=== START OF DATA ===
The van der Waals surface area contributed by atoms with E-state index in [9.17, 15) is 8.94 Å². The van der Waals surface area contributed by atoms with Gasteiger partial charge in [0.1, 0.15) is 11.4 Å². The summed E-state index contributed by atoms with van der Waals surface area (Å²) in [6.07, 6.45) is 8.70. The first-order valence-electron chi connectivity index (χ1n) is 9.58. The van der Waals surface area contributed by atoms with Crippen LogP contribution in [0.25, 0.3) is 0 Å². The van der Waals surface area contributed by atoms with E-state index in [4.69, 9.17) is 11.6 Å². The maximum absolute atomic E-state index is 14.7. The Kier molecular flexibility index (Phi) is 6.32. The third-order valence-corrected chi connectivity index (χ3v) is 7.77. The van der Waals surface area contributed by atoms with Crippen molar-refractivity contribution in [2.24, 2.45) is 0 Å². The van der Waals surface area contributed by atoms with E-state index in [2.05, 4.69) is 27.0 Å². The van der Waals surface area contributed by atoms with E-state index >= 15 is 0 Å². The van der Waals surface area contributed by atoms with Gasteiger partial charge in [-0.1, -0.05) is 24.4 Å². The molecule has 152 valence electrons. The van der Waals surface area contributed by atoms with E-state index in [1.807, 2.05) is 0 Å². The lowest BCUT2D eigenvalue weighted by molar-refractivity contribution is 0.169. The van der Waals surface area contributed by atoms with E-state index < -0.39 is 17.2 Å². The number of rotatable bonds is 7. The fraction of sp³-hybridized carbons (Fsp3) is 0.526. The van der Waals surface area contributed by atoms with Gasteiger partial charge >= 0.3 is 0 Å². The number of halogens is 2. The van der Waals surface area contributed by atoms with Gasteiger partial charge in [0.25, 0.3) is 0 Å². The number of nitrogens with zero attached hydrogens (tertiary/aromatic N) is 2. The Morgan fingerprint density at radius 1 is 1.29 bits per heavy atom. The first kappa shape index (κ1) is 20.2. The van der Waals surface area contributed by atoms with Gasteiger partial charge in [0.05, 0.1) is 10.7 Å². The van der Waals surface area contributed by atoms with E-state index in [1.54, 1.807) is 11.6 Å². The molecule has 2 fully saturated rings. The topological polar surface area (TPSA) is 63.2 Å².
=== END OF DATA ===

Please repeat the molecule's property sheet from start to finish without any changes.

The van der Waals surface area contributed by atoms with E-state index in [9.17, 15) is 8.94 Å². The van der Waals surface area contributed by atoms with Gasteiger partial charge in [0.1, 0.15) is 11.4 Å². The summed E-state index contributed by atoms with van der Waals surface area (Å²) in [6.07, 6.45) is 8.70. The first-order valence-electron chi connectivity index (χ1n) is 9.58. The van der Waals surface area contributed by atoms with Crippen LogP contribution in [0.25, 0.3) is 0 Å². The van der Waals surface area contributed by atoms with E-state index in [4.69, 9.17) is 11.6 Å². The maximum absolute atomic E-state index is 14.7. The Kier molecular flexibility index (Phi) is 6.32. The third-order valence-corrected chi connectivity index (χ3v) is 7.77. The van der Waals surface area contributed by atoms with Crippen molar-refractivity contribution in [2.24, 2.45) is 0 Å². The van der Waals surface area contributed by atoms with E-state index in [2.05, 4.69) is 27.0 Å². The van der Waals surface area contributed by atoms with E-state index >= 15 is 0 Å². The van der Waals surface area contributed by atoms with Gasteiger partial charge in [-0.1, -0.05) is 24.4 Å². The molecule has 152 valence electrons. The van der Waals surface area contributed by atoms with E-state index in [1.807, 2.05) is 0 Å². The lowest BCUT2D eigenvalue weighted by molar-refractivity contribution is 0.169. The van der Waals surface area contributed by atoms with E-state index < -0.39 is 17.2 Å². The number of rotatable bonds is 7. The fraction of sp³-hybridized carbons (Fsp3) is 0.526. The van der Waals surface area contributed by atoms with Gasteiger partial charge >= 0.3 is 0 Å². The number of halogens is 2. The van der Waals surface area contributed by atoms with Gasteiger partial charge in [0.25, 0.3) is 0 Å². The number of nitrogens with zero attached hydrogens (tertiary/aromatic N) is 2. The Morgan fingerprint density at radius 1 is 1.29 bits per heavy atom. The first kappa shape index (κ1) is 20.2. The van der Waals surface area contributed by atoms with Gasteiger partial charge in [0.05, 0.1) is 10.7 Å². The van der Waals surface area contributed by atoms with E-state index in [1.54, 1.807) is 11.6 Å². The molecule has 2 fully saturated rings. The topological polar surface area (TPSA) is 63.2 Å².